Synonyms and other taxonomic changes
Sphinx franckii Neumoegen, 1893
Explanation of Names
Named in honor of Brooklyn entomologist George Franck
Forewing is gray along the costal half, yellowish brown on the rest of the wing; with black dashes and a black line along the outer margin. Hindwing is black with a narrow brown median band and base.
Holotype male: Kansas City, Missouri (from the collection of George Franck).
One flight from June-July in the north, sometimes a partial second brood from August-September in the south.
Larval hosts hosts are primarily elm (Ulmus
) and ash (Fraxinus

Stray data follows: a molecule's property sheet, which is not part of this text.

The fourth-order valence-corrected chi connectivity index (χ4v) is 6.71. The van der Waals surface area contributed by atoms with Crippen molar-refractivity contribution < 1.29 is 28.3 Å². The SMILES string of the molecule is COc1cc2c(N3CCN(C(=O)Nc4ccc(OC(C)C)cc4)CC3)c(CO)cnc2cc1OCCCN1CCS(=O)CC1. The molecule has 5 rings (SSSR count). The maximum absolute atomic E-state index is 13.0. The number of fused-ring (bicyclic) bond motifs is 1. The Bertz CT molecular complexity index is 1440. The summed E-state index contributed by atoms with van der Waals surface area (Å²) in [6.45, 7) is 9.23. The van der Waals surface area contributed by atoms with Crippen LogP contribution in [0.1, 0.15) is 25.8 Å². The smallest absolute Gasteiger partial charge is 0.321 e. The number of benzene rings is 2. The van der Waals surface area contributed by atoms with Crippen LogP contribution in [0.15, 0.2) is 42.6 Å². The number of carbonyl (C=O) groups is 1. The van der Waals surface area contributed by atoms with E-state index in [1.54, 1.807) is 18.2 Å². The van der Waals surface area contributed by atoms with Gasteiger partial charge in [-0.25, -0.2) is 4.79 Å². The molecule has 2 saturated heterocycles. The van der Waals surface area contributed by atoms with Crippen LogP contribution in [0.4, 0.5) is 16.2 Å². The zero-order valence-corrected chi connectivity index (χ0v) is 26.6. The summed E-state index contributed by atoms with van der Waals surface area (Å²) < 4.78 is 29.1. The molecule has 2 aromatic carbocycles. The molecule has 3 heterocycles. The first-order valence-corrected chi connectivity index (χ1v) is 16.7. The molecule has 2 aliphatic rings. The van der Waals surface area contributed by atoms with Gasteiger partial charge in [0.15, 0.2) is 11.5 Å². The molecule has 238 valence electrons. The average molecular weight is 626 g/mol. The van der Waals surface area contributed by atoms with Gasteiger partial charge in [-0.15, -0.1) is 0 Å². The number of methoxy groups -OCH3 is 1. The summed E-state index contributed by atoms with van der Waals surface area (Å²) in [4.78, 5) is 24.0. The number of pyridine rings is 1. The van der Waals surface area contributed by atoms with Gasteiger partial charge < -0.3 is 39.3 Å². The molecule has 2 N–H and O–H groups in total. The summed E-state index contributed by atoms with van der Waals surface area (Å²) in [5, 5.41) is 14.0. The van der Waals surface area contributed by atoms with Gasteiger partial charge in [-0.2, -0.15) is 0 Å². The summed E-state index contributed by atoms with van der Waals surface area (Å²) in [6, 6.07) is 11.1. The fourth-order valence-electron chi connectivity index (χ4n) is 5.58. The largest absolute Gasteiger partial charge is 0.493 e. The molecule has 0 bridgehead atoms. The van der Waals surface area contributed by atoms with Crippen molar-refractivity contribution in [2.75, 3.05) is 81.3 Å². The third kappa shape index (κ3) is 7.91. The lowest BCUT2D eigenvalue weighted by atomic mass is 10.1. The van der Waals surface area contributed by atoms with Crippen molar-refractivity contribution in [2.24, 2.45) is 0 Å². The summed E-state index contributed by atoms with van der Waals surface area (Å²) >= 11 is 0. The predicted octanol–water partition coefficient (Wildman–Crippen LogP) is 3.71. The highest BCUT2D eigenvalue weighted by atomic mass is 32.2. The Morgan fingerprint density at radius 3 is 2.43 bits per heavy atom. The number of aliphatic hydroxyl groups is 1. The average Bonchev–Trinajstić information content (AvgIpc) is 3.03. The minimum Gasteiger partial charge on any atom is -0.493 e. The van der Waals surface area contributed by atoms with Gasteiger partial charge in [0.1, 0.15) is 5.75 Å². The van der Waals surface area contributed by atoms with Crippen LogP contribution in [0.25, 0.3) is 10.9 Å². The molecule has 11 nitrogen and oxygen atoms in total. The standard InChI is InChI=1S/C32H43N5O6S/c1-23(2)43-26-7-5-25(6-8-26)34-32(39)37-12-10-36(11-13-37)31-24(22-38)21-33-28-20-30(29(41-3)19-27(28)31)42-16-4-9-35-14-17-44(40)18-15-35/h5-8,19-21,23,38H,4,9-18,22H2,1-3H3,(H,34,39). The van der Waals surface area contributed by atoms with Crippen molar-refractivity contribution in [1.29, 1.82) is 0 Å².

). Also recorded on California privet
Adults take nectar.
Females lay eggs singly on the host plant. Newly-hatched caterpillars eat at least part of their eggshells. Fully-grown caterpillars pupate in underground cells.
Uncommon and northern populations are in decline (Wagner, 2012). (2)
Neumoegen, B., 1893. Description of a new Sphinx
and some notes on S. coloradus
Smith. Entomological News, and proceedings of the Entomological Section of the Academy of Natural Sciences of Philadelphia
Smyth, E.A., 1912. Description of the larva and first bred specimens of Sphinx (Hyloicus) franckii
Neum. (Lepid.). Entomological news, and proceedings of the Entomological Section of the Academy of Natural Sciences of Philadelphia
Wagner, D.L., 2012. Moth decline in the northeastern United States. News of the Lepidopterists’ Society 54: 52–56.